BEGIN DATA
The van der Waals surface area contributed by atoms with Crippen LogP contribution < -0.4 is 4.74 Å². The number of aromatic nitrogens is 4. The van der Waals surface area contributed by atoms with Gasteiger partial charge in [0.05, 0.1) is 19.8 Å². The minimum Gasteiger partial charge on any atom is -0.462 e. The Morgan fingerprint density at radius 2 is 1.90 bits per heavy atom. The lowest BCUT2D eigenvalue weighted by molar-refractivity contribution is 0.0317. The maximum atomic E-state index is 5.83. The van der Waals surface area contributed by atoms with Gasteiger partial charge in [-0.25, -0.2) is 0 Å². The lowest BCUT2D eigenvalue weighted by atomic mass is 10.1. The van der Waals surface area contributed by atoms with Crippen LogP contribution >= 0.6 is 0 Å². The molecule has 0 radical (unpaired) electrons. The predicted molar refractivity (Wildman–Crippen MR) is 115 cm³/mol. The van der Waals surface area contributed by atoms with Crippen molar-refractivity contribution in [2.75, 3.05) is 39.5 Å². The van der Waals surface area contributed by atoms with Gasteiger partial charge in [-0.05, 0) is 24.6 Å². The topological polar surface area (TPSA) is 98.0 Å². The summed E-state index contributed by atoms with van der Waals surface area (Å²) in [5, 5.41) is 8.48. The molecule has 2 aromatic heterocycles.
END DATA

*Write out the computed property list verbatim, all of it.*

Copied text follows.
The van der Waals surface area contributed by atoms with Crippen LogP contribution < -0.4 is 4.74 Å². The number of aromatic nitrogens is 4. The van der Waals surface area contributed by atoms with Gasteiger partial charge in [0.05, 0.1) is 19.8 Å². The minimum Gasteiger partial charge on any atom is -0.462 e. The Morgan fingerprint density at radius 2 is 1.90 bits per heavy atom. The lowest BCUT2D eigenvalue weighted by molar-refractivity contribution is 0.0317. The maximum atomic E-state index is 5.83. The van der Waals surface area contributed by atoms with Gasteiger partial charge in [-0.25, -0.2) is 0 Å². The lowest BCUT2D eigenvalue weighted by atomic mass is 10.1. The van der Waals surface area contributed by atoms with Crippen LogP contribution >= 0.6 is 0 Å². The molecule has 0 radical (unpaired) electrons. The predicted molar refractivity (Wildman–Crippen MR) is 115 cm³/mol. The van der Waals surface area contributed by atoms with Crippen molar-refractivity contribution in [2.75, 3.05) is 39.5 Å². The van der Waals surface area contributed by atoms with Gasteiger partial charge in [-0.05, 0) is 24.6 Å². The topological polar surface area (TPSA) is 98.0 Å². The summed E-state index contributed by atoms with van der Waals surface area (Å²) in [5, 5.41) is 8.48. The molecule has 2 aromatic heterocycles.